When Roy Batty gives his “I’ve seen things you wouldn’t believe” speech in Blade Runner, it’s not hard to imagine him having borne witness to the events of Valerian and the City of a Thousand Planets. Imagine that those much-touted off-world colonies were everything you could hope for, and more, and you get Alpha, this movie’s vast space station that houses thousands of intelligent species in biospheres as diverse as the population itself.
Think of Star Trek‘s United Federation of Planets if its aliens had been truly alien, rather than mostly humans with different shapes of putty on their foreheads. Like Trek, Valerian‘s strength is in its optimism, offered upfront with a “history of the future” look at how global cooperation on a space station ultimately turned intergalactic and transcended merely terrestrial alliances. In addition even to that, however, this is a story that hinges on the collateral damage of humanity’s star wars, rather than the (obligatory) action. The joy here is in seeing disparate species coexist, while having them fight and kill is a tragedy; there’s even a detour into the subject of alien sex slavery that arouses you with a Rihanna pole dance sequence, then chastises you for having been a willing customer (while still respecting the performance).
Though writer-director Luc Besson has provided an origin story for Alpha, he does not do the same for his protagonists, agents Valerian (Dane DeHaan) and Laureline (Cara Delevingne), and fans of the original French comics know that’s probably just as well. It’s simply not relevant to the plot at hand that Laureline hails from way in Earth’s past; the movie’s busy overloading your senses already without bringing time travel into it. The (slight) downside is that when we meet the two, we really don’t know where they stand, but they seem to be in an early Moonlighting style phase in which Laureline hasn’t quite laid down the hard-and-fast “just friends” barrier, but simply doesn’t trust her colleague enough to get romantic…yet. Prepare for a dozen thinkpieces or thereabouts on why their relationship is problematic; Laureline’s pretty clearly just amused by Valerian’s come-ons, but they’d be considered harassment if she were a stranger, and a viewer coming to the material cold might not make any assumptions about a shared past.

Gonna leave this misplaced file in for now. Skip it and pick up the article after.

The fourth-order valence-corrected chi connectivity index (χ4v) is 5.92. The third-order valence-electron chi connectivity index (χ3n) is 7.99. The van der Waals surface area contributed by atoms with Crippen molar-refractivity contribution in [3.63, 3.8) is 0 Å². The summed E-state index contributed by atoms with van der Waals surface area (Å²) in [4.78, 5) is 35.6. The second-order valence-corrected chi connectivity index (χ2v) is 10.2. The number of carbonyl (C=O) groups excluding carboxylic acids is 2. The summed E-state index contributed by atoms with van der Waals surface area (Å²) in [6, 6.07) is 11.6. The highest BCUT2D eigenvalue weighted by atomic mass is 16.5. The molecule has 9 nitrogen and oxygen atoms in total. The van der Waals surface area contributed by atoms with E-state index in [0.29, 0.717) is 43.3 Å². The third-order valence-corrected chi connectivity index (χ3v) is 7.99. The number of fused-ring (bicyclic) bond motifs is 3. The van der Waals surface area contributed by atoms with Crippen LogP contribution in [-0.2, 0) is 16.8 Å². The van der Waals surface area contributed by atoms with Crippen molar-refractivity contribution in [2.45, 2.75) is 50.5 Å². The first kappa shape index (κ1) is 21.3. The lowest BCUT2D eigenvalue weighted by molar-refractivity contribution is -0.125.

Valerian the movie is based primarily on the sixth Valerian and Laureline comic book, Ambassador of the Shadows, which mostly removed Valerian himself from the action and featured Laureline venturing deeper and deeper into unexplored-by-humans areas of Alpha (called Point Central in the comics) in search of a kidnapped ambassador. Besson has given the material a polish – seriously, if you think his movies are generally high on visuals and weak in plot, they’re Dickens compared to Ambassador of the Shadows. Here, the Ambassador is replaced by a very shouty General (Clive Owen), who’s super-concerned about a mysterious zone of radioactive death at the heart of Alpha that appears to be growing. (Fear not: while this sounds as silly as The Fifth Element‘s big ball of space evil, it gets a better explanation later.)
The appeal of the story is still in the discovery of all the different worlds within Alpha, but Besson has made the mission more cause-and-effect: this has to happen to make another thing happen, which will reveal the true path to that third thing you need…as opposed to “then this happens, then this, then this.” We never quite get a sense of what Valerian and Laureline can do at the height of their powers, as they both get moments of badassery but aren’t totally consistent in the way they display it. Some will complain about the acting; I only found it stretching plausibility at one key moment, during which Laureline makes a pitch for the power of love. DeHaan plays things a lot like Keanu Reeves might, which makes sense within the world; he has seen this stuff all before and it’s not weird to him. Many movies like this will include a new character (usually a kid) through whose eyes we get introduced to the strangeness by proxy, but Besson does not offer that safety net; his future is truly inventive, and the characters who inhabit it take their insane, advanced technology and organic symbiosis for granted. As they would.
Of Besson’s sci-fi epics, I will call this better than The Fifth Element any day. There’s no Chris Tucker character to overwhelm all else, no infantilised fantasy girl contrived romance, and the threat is ultimately more relevant than abstract pure evil. But best of all, this a movie about genuine optimism for the future: we’re not left with the fear of looming apocalypse or Thanos/Darkseid waiting in the wings, but rather a sense that our best selves can overcome obstacles both personal and planet-threatening. Add that to visuals which will blow your mind, and you’ve got a winning combination.
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